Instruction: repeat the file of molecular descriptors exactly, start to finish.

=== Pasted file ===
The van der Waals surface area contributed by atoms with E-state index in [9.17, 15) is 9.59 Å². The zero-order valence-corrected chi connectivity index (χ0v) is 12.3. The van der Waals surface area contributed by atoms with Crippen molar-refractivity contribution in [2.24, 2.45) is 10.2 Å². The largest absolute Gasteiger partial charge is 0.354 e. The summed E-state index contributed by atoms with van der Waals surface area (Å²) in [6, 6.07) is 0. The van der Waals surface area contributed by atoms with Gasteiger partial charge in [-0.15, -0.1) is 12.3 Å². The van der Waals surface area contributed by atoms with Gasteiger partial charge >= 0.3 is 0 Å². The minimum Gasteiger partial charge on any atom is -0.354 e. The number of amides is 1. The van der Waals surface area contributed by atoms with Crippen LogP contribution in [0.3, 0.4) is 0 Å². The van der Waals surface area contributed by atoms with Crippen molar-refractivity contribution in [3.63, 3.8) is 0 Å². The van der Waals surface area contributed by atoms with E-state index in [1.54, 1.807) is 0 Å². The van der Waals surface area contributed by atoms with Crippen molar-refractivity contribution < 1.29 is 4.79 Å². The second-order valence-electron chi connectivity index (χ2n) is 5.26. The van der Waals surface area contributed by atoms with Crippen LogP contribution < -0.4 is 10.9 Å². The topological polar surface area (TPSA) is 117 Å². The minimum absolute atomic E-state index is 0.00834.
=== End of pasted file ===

The van der Waals surface area contributed by atoms with E-state index in [9.17, 15) is 9.59 Å². The zero-order valence-corrected chi connectivity index (χ0v) is 12.3. The van der Waals surface area contributed by atoms with Crippen molar-refractivity contribution in [2.24, 2.45) is 10.2 Å². The largest absolute Gasteiger partial charge is 0.354 e. The summed E-state index contributed by atoms with van der Waals surface area (Å²) in [6, 6.07) is 0. The van der Waals surface area contributed by atoms with Gasteiger partial charge in [-0.15, -0.1) is 12.3 Å². The van der Waals surface area contributed by atoms with Gasteiger partial charge >= 0.3 is 0 Å². The minimum Gasteiger partial charge on any atom is -0.354 e. The number of amides is 1. The van der Waals surface area contributed by atoms with Crippen LogP contribution in [0.3, 0.4) is 0 Å². The van der Waals surface area contributed by atoms with Crippen molar-refractivity contribution in [3.63, 3.8) is 0 Å². The van der Waals surface area contributed by atoms with E-state index in [1.54, 1.807) is 0 Å². The van der Waals surface area contributed by atoms with Crippen molar-refractivity contribution < 1.29 is 4.79 Å². The second-order valence-electron chi connectivity index (χ2n) is 5.26. The van der Waals surface area contributed by atoms with Crippen LogP contribution < -0.4 is 10.9 Å². The topological polar surface area (TPSA) is 117 Å². The minimum absolute atomic E-state index is 0.00834.